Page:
Over the weekend, Hudson offered a $100,000 reward for the safe return of her nephew.

"Please keep praying for our family and that we get Julian King back home safely," Hudson said in a posting on her MySpace page Sunday. "If anyone has any information about his whereabouts please contact the authorities immediately."

Hudson also posted two pictures of her nephew wearing the brown-and-orange striped polo shirt he was wearing when he was last seen.

Earlier, Hudson viewed the bodies of her mother, Darnell Donerson, and brother, Jason Hudson, the Cook County medical examiner's office told CNN on Sunday. They were found shot to death Friday in their South Side Chicago home.

Julian's stepfather, William Balfour, was detained over the weekend for questioning in connection with the case, a police spokesperson told CNN. He was subsequently transferred to prison on a parole violation charge, the spokesperson said.

No charges had been filed against anyone in connection with the murders.

According to the Illinois Department of Corrections, Balfour, 27, spent nearly seven years in prison for attempted murder, vehicular hijacking and possessing a stolen vehicle.

Chicago news station WLS reported Saturday that Julian was not with Balfour when he was detained.

Hudson's sister, Julia Balfour, made an emotional appeal Saturday for the safe return of her son.

"My greatest fear has already happened, my greatest hope is for having my child. I just want my son," Julia Balfour said. "That's all I have to say. Just let my baby go."

William Balfour's mother, Michele Davis-Balfour, also urged the public to focus on finding Julian and said her son had nothing to do with the slayings.

"Out of no means did my son do this. This heinous crime to this family is unbelievable. It's unbearable," Davis-Balfour told WLS.Video Watch Davis-Balfour's emotional appeal »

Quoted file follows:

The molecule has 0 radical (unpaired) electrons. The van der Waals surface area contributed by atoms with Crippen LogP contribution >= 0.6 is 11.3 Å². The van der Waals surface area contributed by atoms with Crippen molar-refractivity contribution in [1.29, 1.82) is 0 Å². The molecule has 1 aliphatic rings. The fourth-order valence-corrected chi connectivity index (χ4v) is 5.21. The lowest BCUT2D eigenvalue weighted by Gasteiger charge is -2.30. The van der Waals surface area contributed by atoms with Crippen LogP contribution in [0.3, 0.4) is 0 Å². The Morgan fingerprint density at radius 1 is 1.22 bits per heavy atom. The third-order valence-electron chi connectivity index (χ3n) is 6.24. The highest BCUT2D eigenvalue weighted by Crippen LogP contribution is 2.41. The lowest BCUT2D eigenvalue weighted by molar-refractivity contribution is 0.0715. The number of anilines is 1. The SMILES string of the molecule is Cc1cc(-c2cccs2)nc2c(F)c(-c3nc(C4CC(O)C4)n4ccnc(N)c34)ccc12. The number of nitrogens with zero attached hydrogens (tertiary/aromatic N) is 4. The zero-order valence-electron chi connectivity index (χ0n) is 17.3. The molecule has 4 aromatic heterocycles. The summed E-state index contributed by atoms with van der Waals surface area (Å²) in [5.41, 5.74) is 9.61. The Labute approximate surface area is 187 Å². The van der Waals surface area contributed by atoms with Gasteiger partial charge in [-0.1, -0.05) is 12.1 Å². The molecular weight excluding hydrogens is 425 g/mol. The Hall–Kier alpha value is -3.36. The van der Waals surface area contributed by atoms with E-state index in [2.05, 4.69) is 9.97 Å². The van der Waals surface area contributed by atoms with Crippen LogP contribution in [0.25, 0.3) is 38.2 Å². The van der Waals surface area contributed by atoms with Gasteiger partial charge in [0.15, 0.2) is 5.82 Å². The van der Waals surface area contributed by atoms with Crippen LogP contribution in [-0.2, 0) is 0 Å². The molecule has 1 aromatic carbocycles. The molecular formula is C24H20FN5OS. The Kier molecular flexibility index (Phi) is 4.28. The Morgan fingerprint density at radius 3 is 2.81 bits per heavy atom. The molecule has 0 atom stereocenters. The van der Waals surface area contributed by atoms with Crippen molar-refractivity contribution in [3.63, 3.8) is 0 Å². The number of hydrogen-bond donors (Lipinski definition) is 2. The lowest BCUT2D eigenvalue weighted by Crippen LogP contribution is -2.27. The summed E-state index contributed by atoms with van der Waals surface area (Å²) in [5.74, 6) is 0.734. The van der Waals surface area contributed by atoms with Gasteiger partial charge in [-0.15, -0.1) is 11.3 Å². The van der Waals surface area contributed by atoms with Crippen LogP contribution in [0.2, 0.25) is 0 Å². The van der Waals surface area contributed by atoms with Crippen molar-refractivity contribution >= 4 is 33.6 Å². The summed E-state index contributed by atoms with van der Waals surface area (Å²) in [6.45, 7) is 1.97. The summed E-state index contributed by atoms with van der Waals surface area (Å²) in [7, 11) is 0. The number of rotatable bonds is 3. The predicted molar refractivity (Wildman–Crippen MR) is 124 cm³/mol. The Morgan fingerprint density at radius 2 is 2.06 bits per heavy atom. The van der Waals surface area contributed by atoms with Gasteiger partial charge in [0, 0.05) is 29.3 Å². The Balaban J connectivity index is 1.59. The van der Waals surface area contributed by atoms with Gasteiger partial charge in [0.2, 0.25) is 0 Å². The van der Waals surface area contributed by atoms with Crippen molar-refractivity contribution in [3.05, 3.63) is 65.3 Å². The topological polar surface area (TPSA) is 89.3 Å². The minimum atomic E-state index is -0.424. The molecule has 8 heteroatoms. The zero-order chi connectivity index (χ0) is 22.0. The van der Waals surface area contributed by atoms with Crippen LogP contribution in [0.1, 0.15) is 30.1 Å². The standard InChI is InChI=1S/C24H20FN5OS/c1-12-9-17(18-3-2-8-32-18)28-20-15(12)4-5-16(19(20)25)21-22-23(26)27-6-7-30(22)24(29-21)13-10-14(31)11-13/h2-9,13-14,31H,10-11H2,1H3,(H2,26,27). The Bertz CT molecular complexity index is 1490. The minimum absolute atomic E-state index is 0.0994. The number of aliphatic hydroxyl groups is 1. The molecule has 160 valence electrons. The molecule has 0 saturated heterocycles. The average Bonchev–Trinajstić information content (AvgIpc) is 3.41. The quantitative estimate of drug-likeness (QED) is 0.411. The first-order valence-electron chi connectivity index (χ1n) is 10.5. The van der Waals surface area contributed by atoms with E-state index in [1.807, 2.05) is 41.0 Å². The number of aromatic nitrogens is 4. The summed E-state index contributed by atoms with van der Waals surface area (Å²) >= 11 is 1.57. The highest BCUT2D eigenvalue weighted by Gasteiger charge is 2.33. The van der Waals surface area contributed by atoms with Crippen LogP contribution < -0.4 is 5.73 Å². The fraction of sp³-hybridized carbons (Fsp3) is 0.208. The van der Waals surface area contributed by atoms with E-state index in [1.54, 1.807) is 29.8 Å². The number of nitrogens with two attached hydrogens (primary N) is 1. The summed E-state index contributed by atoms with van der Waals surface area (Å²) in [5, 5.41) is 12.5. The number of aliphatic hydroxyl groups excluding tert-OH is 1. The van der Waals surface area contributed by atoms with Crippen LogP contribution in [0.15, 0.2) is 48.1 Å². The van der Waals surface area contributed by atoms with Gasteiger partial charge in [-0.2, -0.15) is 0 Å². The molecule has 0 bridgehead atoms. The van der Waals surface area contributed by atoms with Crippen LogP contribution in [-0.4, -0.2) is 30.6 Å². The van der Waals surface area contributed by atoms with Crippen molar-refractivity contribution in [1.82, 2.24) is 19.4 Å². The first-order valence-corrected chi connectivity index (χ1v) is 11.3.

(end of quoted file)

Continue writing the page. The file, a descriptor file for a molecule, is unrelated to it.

Deputy Police Chief Joseph Patterson said the bodies of Hudson's mother and brother were found about 3 p.m. Friday, when a relative arrived and found the body of a woman on the living room floor. The relative backed out of the house and called police, Patterson said. Authorities found a man shot to death in a bedroom.

The Cook County medical examiner's office said Saturday that Donerson and Jason Hudson suffered multiple gunshot wounds and ruled the deaths homicides.

Neighbors reported hearing gunshots earlier Friday, Patterson said. Authorities found no signs of forced entry to the home and were not sure whether other items were missing. Video Watch the scene outside the house »

"You've got two people who were killed inside a home. That alone will produce a great deal of evidence," Chicago Police Superintendent Jody Weis said of forensic evidence at the crime scene.

Hudson won a Best Supporting Actress Oscar for her portrayal of Effie in the film version of the Broadway musical "Dreamgirls." She competed on the third season of "American Idol" in 2004, making it to the top seven contestants before being eliminated from the contest.